Seeds from which love bloomed: Author pens tear-jerking memoir about her boyfriend who passed away after being diagnosed with terminal cancer
- Jill Hopper has penned a memoir about boyfriend Arif, who had terminal cancer
- She was inspired after finding an old seed pod he brought back from Zimbabwe
- Discovered his trip to Africa may have killed him as he was bitten by an insect
THE MAHOGANY POD
by Jill Hopper (Saraband £14.99, 288pp)
As she watched the coffin of her 24-year-old boyfriend being lowered into the ground, Jill Hopper felt an icy wind clutching at the back of her black dress. Weeks earlier she had worn the same dress (with sparkly earrings) to a restaurant he had booked for her birthday.
Over 25 years later, Hopper still recalls the candlelit bliss of that night. The pair had fallen in love just as he received a terminal cancer diagnosis, making their relationship much more intense than those experienced by other couples their age.
Jill Hopper (pictured) has penned a memoir about her 24-year-old boyfriend Arif who passed away over 25 years ago, following a battle with terminal cancer
They met in Oxford in 1993, when both were graduates looking for ways to kickstart their careers: journalism for her, aid work for him. Arif had already been through one bout of lymphoma but thought he was cured. Tall and slim, he relished the simple pleasures of life, filling his room with plants and cooking delicious meals for his housemates. Hopper was enchanted. She says: ‘There could be no hesitation, no holding back, no game playing, as there might be in the early stages of other relationships . . . we were both exuberantly happy and sometimes forgot the reality of our situation for hours at a stretch.’
Although Hopper is today happily married with a 12-year-old son, Arif’s death was so traumatic it has taken her until now to work out how she was changed by loving and losing him. It’s often a smell or a song which stirs up buried memories. But in Hopper’s case, it was coming across a dusty old seed pod that Arif had brought back from his gap year travels around Zimbabwe and later given her. She found herself ‘rooted to the carpet, remembering the thrill of seeing it for the first time . . . the times I’ve shut it in a drawer because I couldn’t bear to look at it.’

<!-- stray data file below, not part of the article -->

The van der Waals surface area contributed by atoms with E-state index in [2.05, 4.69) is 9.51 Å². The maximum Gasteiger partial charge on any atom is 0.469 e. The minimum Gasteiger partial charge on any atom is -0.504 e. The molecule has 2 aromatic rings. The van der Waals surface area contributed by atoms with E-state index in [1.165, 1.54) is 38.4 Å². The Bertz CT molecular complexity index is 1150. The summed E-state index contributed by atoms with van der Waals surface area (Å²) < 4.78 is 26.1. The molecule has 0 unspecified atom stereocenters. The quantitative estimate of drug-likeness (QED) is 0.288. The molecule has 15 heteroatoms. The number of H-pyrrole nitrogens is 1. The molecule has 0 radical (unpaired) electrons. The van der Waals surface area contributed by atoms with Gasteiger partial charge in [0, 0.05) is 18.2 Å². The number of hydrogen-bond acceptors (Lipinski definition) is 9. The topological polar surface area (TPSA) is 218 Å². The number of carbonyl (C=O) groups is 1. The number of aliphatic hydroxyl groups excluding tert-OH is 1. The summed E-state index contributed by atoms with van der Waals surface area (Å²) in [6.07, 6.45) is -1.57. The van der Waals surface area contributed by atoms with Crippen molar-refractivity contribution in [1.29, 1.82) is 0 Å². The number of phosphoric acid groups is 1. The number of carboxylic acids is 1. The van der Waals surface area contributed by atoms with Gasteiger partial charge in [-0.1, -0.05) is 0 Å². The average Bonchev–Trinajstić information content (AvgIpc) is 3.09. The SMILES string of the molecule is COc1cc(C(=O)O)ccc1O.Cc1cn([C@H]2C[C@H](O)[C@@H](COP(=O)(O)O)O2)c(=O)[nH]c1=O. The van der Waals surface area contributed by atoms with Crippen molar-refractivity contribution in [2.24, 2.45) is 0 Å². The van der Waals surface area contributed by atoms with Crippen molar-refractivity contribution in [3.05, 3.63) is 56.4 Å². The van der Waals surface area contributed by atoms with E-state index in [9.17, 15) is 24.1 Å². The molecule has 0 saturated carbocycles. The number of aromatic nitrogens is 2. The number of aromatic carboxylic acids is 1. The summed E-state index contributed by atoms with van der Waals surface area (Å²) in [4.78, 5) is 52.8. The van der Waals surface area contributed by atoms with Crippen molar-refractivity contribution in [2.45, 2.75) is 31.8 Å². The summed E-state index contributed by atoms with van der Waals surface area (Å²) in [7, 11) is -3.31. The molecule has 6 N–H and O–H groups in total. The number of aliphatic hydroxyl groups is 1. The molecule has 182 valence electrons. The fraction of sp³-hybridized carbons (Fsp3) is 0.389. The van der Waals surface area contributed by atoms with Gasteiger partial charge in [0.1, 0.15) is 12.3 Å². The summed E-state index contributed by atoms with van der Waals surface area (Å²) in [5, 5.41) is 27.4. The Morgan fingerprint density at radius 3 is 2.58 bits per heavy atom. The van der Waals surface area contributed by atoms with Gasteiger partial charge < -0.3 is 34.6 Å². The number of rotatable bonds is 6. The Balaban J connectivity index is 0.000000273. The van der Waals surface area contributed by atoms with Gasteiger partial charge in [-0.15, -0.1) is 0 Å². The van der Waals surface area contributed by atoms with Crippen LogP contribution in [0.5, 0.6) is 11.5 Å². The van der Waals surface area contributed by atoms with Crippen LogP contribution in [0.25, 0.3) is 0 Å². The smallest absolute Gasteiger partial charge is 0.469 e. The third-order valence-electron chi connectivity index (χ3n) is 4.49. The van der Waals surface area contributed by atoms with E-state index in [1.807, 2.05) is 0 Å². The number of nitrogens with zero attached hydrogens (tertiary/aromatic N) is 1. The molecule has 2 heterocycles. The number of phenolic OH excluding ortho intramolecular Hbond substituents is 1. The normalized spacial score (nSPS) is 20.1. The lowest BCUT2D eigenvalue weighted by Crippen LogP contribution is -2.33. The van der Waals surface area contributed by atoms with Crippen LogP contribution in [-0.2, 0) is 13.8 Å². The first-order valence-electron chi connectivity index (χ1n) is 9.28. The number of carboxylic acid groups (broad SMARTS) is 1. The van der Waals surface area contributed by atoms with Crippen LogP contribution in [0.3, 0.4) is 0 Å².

THE MAHOGANY POD by Jill Hopper (Saraband £14.99, 288pp)
Supported by her husband, Hopper finally allowed herself to remember Arif properly, re-reading his love letters and taking flowers to his grave. She also mustered the courage to contact his standoffish mother, and was able to bring her joy by showing her letters in which Arif wrote that their romance gave him ‘so much strength and happiness’ during what would otherwise have been a desperate time.
Finally, Hopper sends the seed pod to experts at Kew Gardens who identify it as coming from a tree called Afzelia quanzensis with spectacular pink flowers and seeds traditionally believed to ward off evil. In a tragic twist, Hopper also discovers that it may well have been Arif’s cherished trip to Africa that killed him.
He was bitten by an insect there and developed a fever. Some forms of his lymphoma can be triggered by viral infections transmitted by flies in the region.
The five-year gap between Arif’s insect bite and his death fits the standard timeline of the disease.
But once she has processed this awful news, Hopper is able to move forward with her life and feel gratitude: she realises that losing him so young helped her focus clearly on what mattered, taking opportunities that arose without dithering like her peers.
And she still has her African seeds. The scientists at Kew say they are capable of germination. Holding them now, she feels them ‘glow with promise. They are still alive, and who knows what they contain?’
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